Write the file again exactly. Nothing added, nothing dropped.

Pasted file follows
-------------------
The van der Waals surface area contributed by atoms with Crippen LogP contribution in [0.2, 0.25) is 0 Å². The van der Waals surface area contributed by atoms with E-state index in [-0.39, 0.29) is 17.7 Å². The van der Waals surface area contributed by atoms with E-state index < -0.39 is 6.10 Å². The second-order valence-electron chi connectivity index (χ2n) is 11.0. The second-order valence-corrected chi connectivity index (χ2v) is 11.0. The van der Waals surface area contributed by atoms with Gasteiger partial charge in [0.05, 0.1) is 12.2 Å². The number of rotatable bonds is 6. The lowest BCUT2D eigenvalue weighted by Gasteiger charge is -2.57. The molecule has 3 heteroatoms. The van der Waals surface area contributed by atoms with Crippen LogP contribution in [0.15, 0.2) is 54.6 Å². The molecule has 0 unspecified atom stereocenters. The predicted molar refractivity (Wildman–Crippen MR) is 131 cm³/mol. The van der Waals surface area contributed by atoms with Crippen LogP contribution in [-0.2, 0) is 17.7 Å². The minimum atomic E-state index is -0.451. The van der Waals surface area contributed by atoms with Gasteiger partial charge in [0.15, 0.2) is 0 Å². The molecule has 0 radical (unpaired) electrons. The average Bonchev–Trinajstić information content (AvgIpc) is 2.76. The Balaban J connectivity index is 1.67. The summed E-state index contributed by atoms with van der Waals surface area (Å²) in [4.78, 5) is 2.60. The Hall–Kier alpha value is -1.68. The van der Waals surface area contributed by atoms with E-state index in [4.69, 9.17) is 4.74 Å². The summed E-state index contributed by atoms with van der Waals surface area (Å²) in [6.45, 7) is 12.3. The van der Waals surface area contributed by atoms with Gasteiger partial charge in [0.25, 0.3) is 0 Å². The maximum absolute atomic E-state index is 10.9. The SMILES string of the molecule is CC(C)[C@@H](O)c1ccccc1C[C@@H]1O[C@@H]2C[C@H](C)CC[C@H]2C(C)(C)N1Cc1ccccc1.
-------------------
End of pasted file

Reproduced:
The van der Waals surface area contributed by atoms with Crippen LogP contribution in [0.2, 0.25) is 0 Å². The van der Waals surface area contributed by atoms with E-state index in [-0.39, 0.29) is 17.7 Å². The van der Waals surface area contributed by atoms with E-state index < -0.39 is 6.10 Å². The second-order valence-electron chi connectivity index (χ2n) is 11.0. The second-order valence-corrected chi connectivity index (χ2v) is 11.0. The van der Waals surface area contributed by atoms with Gasteiger partial charge in [0.05, 0.1) is 12.2 Å². The number of rotatable bonds is 6. The lowest BCUT2D eigenvalue weighted by Gasteiger charge is -2.57. The molecule has 3 heteroatoms. The van der Waals surface area contributed by atoms with Crippen LogP contribution in [0.15, 0.2) is 54.6 Å². The molecule has 0 unspecified atom stereocenters. The predicted molar refractivity (Wildman–Crippen MR) is 131 cm³/mol. The van der Waals surface area contributed by atoms with Crippen LogP contribution in [-0.2, 0) is 17.7 Å². The minimum atomic E-state index is -0.451. The van der Waals surface area contributed by atoms with Gasteiger partial charge in [0.15, 0.2) is 0 Å². The molecule has 0 radical (unpaired) electrons. The average Bonchev–Trinajstić information content (AvgIpc) is 2.76. The Balaban J connectivity index is 1.67. The summed E-state index contributed by atoms with van der Waals surface area (Å²) in [4.78, 5) is 2.60. The Hall–Kier alpha value is -1.68. The van der Waals surface area contributed by atoms with E-state index in [4.69, 9.17) is 4.74 Å². The summed E-state index contributed by atoms with van der Waals surface area (Å²) in [6.45, 7) is 12.3. The van der Waals surface area contributed by atoms with Gasteiger partial charge in [0.25, 0.3) is 0 Å². The maximum absolute atomic E-state index is 10.9. The SMILES string of the molecule is CC(C)[C@@H](O)c1ccccc1C[C@@H]1O[C@@H]2C[C@H](C)CC[C@H]2C(C)(C)N1Cc1ccccc1.